Ridgid Planer Reviews,
Ridgid R4330 and R888
Note: The Ridgid planer models reviewed below have been discontinued. The R4330 has been replaced by the R4331. I will be compiling a review on the new Ridgid R4331 soon.
There were previously two planer models available from Ridgid, the R4330 benchtop planer and the R888 cordless hand planer. Both are fairly well regarded by many woodworkers, although there are a few points you need to be aware of before purchasing.
Ridgid is known for their professional-grade tools and equipment, but some of their woodworking tools are more mid-level machines. Their woodworking planers fall into this category. They provide good quality at a lower price than the full-fledged professional equipment. Both of their woodworking planers are eligible for the Ridgid Limited Lifetime Service Agreement, which is basically a lifetime warranty on parts and labor!
The R4330 Ridgid planer is a benchtop planer with a 13" width capacity and a 6" height capacity. It fits into the class sometimes called "lunchbox planers" because they are shaped somewhat like a traditional metal lunchbox. The Ridgid R4330 thickness planer has a 3-blade cutter head with quick-change blades. The blades have dual edges, so they can be reversed when they become dull. It comes with infeed and outfeed extension tables to provide support for the workpiece and help prevent snipe.
The Ridgid R4330 has a 15 amp motor that provides a 10,000 RPM no-load speed, for 30,000 cuts per minute. The feed rate is 26 feet per minute, and you get 96 cuts per inch. The Ridgid benchtop planer is designed to be portable, and has on-board blade/tool storage and weighs 73 lbs. It has the Ind-I-Cut depth gauge that measures the cutting depth before each pass, and eight Repeat-A-Cut depth stops to help you plane multiple boards to a consistent thickness.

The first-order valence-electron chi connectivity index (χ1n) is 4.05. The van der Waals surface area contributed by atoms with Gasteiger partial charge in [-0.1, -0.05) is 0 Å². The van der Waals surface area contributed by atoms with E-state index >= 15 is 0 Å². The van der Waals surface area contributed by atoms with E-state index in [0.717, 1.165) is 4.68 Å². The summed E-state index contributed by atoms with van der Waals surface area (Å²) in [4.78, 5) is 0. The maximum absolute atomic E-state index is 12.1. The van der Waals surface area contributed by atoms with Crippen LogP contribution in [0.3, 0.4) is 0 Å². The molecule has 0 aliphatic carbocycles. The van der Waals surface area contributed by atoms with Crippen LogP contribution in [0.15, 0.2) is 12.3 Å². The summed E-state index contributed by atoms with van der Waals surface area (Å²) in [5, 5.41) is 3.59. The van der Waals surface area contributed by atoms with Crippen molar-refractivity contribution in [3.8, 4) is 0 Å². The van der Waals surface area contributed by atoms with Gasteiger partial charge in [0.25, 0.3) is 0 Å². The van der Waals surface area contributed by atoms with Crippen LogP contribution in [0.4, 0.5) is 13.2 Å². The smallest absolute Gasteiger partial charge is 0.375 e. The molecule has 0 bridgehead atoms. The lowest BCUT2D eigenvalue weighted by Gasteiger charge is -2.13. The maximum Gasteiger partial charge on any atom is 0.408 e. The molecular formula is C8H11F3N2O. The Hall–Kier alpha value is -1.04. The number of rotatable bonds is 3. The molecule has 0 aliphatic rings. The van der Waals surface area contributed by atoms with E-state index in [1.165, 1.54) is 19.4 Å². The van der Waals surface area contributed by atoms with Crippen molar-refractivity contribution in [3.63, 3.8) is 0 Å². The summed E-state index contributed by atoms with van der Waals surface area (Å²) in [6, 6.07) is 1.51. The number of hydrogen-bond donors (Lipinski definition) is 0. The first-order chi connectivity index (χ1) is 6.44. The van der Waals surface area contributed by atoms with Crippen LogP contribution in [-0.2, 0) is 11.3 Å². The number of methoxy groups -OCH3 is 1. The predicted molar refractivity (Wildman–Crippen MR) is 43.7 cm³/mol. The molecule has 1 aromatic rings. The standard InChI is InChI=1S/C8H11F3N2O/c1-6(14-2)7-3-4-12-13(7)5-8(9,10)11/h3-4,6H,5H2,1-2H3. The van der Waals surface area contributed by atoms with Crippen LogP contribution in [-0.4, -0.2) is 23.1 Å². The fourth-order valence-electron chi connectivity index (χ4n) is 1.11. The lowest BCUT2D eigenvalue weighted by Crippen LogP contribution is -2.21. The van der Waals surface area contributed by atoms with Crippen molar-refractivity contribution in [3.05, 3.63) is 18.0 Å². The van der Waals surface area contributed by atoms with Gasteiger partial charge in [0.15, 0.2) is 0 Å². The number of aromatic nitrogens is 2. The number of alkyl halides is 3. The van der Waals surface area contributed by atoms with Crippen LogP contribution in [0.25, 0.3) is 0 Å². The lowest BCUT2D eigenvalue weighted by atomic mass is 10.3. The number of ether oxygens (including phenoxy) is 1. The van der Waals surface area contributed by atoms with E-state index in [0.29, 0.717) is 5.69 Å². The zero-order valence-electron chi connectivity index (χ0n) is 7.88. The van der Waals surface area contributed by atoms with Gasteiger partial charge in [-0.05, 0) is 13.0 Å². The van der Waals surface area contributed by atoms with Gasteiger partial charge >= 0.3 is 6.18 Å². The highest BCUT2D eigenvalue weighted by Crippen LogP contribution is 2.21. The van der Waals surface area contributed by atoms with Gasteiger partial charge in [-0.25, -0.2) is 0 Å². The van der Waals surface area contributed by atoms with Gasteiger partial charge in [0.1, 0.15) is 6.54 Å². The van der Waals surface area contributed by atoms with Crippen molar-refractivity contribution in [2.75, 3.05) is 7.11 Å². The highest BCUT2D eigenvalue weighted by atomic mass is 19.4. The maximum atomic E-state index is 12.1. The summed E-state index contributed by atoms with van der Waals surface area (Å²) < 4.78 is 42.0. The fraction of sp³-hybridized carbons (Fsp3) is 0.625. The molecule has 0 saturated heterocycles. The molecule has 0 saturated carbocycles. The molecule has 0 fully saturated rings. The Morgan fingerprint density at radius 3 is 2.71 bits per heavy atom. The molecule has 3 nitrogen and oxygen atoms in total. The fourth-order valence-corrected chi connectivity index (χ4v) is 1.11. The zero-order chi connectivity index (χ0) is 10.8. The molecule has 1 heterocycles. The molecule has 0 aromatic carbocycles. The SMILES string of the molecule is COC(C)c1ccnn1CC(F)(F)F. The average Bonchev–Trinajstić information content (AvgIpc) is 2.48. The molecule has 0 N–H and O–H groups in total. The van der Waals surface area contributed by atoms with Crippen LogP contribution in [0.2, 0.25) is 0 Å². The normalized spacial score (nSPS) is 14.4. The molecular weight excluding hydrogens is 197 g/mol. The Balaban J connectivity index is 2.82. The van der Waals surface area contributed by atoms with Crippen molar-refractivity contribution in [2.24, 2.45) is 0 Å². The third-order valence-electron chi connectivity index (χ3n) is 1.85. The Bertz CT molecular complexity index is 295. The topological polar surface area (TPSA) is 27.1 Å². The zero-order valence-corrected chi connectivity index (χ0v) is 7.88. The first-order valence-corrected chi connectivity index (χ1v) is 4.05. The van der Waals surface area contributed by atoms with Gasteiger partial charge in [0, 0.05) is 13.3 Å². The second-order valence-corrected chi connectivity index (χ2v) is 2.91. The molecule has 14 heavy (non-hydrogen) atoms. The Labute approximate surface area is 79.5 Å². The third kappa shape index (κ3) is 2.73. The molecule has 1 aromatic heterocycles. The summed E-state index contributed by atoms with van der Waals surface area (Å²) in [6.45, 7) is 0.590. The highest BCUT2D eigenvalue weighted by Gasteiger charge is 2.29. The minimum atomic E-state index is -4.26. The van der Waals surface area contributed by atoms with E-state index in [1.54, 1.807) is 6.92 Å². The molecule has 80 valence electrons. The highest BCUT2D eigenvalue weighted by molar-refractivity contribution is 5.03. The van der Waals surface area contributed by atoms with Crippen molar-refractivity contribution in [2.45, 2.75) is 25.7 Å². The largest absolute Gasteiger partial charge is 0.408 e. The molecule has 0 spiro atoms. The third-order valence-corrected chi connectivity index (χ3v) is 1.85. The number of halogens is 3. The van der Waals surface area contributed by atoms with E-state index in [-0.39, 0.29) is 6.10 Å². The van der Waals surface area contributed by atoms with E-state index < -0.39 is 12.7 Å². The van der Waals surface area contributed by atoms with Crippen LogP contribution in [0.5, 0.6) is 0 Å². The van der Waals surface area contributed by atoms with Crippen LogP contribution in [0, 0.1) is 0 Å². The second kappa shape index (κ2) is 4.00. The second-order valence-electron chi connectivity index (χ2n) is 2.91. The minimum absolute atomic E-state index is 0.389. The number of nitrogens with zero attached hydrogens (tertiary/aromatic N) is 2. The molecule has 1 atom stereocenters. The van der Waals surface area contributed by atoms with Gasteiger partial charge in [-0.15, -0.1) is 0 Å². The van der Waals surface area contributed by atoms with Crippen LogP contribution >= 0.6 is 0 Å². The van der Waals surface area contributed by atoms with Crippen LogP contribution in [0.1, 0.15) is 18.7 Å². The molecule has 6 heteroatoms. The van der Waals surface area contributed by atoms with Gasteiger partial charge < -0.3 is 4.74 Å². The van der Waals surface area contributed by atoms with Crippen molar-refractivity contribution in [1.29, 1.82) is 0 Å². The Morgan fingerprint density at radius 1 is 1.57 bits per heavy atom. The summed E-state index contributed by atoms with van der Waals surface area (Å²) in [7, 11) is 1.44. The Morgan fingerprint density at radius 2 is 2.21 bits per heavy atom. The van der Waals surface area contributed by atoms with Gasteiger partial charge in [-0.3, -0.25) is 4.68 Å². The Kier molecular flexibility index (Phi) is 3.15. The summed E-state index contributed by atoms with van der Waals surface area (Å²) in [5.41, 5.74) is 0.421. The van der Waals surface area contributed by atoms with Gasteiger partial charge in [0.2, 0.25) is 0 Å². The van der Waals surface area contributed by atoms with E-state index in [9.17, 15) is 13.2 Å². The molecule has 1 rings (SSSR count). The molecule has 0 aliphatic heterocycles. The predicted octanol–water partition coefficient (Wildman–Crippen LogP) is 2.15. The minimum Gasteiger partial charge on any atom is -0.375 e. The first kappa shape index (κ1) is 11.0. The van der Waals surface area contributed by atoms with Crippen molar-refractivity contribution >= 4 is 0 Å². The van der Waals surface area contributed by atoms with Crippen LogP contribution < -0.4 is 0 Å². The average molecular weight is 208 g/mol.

Reviews on the R4330 Ridgid planer range from average to good overall, depending on where you look. Amazon shows an average rating of only 3.2 out of 5 stars, with 19 total reviews, although at least three of those are actually of the previous 2-blade model, the TP1300LS.
The Ridgid R4330 thickness planer fares much better on the Home Depot website, garnering a 4.0-star average with 44 owner reviews. CPO Tools gets even better ratings on their reconditioned model, with 4.8 stars from 11 reviews. LumberJocks has two reviews averaging 4.5 stars, and a number of other owners that are happy with it. This Ridgid planer won the "Best Value Award" in Fine Woodworking Magazine's 2010 Tool Guide comparison test of portable thickness planer models. WOOD Magazine also gave it the "Top Value" award in a 2010 test of eleven different benchtop planers.
SawmillCreek has a bunch of happy owners, but a few with bad experiences also. Various forum comments on Ridgid's benchtop planer are:
- I find the cut to be extremely smooth and with extremely little snipe... - Juan
- ... it is a great thickness planer for the money... - Bill
- I, for one, love it. It does everything I ask it to do without getting fussy with me. And it leaves a very good surface as long as you take shallower cuts as you near your final thickness. - Paul
- I have also had great results from the Ridgid R4330. The knife changes are indeed very easy. - Mike
- I love it! I have used it to do a lot of dimensioning of oak, cherry and maple... So far no problems. Blade changes are super easy... It takes about ten minutes. For the price, the Ridgid planer can't be beat... There are others out there with more power but are significantly more expensive. - John
- I recently got the Ridgid R4330 and I couldn't be happier with it. The only complaint I have is that the dust collection hood can be a pain to remove and replace, but I don't do that often. After properly adjusting the extension tables I have no problems at all with snipe. - Alex
The most common problem owners had with the Ridgid benchtop planer is that some folks have trouble getting the screws out to change the blades. The bolt heads or the provided allen-head wrench will strip out. A couple of owners saw this in the reviews, and before using the tool they removed the screws and applied graphite or anti-seize compound to them, and then they didn't have any issues getting the screws out later. Several other owners said that they used a small impact wrench to jar the screws loose and get them out.
Another issue a few owners reported on the R4330 Ridgid planer is that the thickness adjustment wheel rotates to a different dimension during use, due to the lack of a cutterhead height lock. One owner fixed this by tightening the idler gear on the chain in the bottom of the planer, which added some tension to the height adjustment mechanism.
There were also a few isolated instances of motor and belt failures, but those should be covered under the warranty or Lifetime Service Agreement. There were occasional reports that the feed rollers would not pull the wood thru the machine, but that can often be helped by waxing the table and extensions, roughing up the surface on the drive rollers, and connecting an adequate dust collection system.